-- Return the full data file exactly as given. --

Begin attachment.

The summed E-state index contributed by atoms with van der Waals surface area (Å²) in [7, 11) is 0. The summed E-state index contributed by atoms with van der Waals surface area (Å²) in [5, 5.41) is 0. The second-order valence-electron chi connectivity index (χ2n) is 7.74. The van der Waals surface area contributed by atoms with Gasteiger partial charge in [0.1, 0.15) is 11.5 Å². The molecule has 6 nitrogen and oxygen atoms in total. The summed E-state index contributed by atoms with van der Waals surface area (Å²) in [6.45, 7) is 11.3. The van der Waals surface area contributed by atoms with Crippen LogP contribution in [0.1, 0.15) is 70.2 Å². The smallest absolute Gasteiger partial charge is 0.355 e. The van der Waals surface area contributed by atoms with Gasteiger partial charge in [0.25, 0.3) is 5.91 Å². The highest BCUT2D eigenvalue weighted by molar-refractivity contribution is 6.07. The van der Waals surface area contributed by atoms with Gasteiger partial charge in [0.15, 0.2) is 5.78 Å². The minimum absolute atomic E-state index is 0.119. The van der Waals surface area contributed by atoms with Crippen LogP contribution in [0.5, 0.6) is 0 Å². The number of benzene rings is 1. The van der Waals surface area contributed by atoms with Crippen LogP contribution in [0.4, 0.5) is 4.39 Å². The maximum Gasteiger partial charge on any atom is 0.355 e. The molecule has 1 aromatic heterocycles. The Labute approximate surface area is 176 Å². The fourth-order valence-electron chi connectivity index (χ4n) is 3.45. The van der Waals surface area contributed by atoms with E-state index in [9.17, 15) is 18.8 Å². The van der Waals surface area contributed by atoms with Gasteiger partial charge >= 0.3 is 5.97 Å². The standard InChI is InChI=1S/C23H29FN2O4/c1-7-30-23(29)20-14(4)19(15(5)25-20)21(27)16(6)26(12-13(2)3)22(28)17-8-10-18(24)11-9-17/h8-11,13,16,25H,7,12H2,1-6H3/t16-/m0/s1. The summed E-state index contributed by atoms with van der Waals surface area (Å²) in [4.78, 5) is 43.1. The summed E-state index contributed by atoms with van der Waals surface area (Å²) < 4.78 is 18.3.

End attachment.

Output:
The summed E-state index contributed by atoms with van der Waals surface area (Å²) in [7, 11) is 0. The summed E-state index contributed by atoms with van der Waals surface area (Å²) in [5, 5.41) is 0. The second-order valence-electron chi connectivity index (χ2n) is 7.74. The van der Waals surface area contributed by atoms with Gasteiger partial charge in [0.1, 0.15) is 11.5 Å². The molecule has 6 nitrogen and oxygen atoms in total. The summed E-state index contributed by atoms with van der Waals surface area (Å²) in [6.45, 7) is 11.3. The van der Waals surface area contributed by atoms with Crippen LogP contribution in [0.1, 0.15) is 70.2 Å². The smallest absolute Gasteiger partial charge is 0.355 e. The van der Waals surface area contributed by atoms with Gasteiger partial charge in [0.25, 0.3) is 5.91 Å². The highest BCUT2D eigenvalue weighted by molar-refractivity contribution is 6.07. The van der Waals surface area contributed by atoms with Gasteiger partial charge in [0.15, 0.2) is 5.78 Å². The minimum absolute atomic E-state index is 0.119. The van der Waals surface area contributed by atoms with Crippen LogP contribution in [0.5, 0.6) is 0 Å². The number of benzene rings is 1. The van der Waals surface area contributed by atoms with Crippen LogP contribution in [0.4, 0.5) is 4.39 Å². The maximum Gasteiger partial charge on any atom is 0.355 e. The molecule has 1 aromatic heterocycles. The Labute approximate surface area is 176 Å². The fourth-order valence-electron chi connectivity index (χ4n) is 3.45. The van der Waals surface area contributed by atoms with E-state index in [9.17, 15) is 18.8 Å². The van der Waals surface area contributed by atoms with Gasteiger partial charge >= 0.3 is 5.97 Å². The standard InChI is InChI=1S/C23H29FN2O4/c1-7-30-23(29)20-14(4)19(15(5)25-20)21(27)16(6)26(12-13(2)3)22(28)17-8-10-18(24)11-9-17/h8-11,13,16,25H,7,12H2,1-6H3/t16-/m0/s1. The summed E-state index contributed by atoms with van der Waals surface area (Å²) in [4.78, 5) is 43.1. The summed E-state index contributed by atoms with van der Waals surface area (Å²) < 4.78 is 18.3.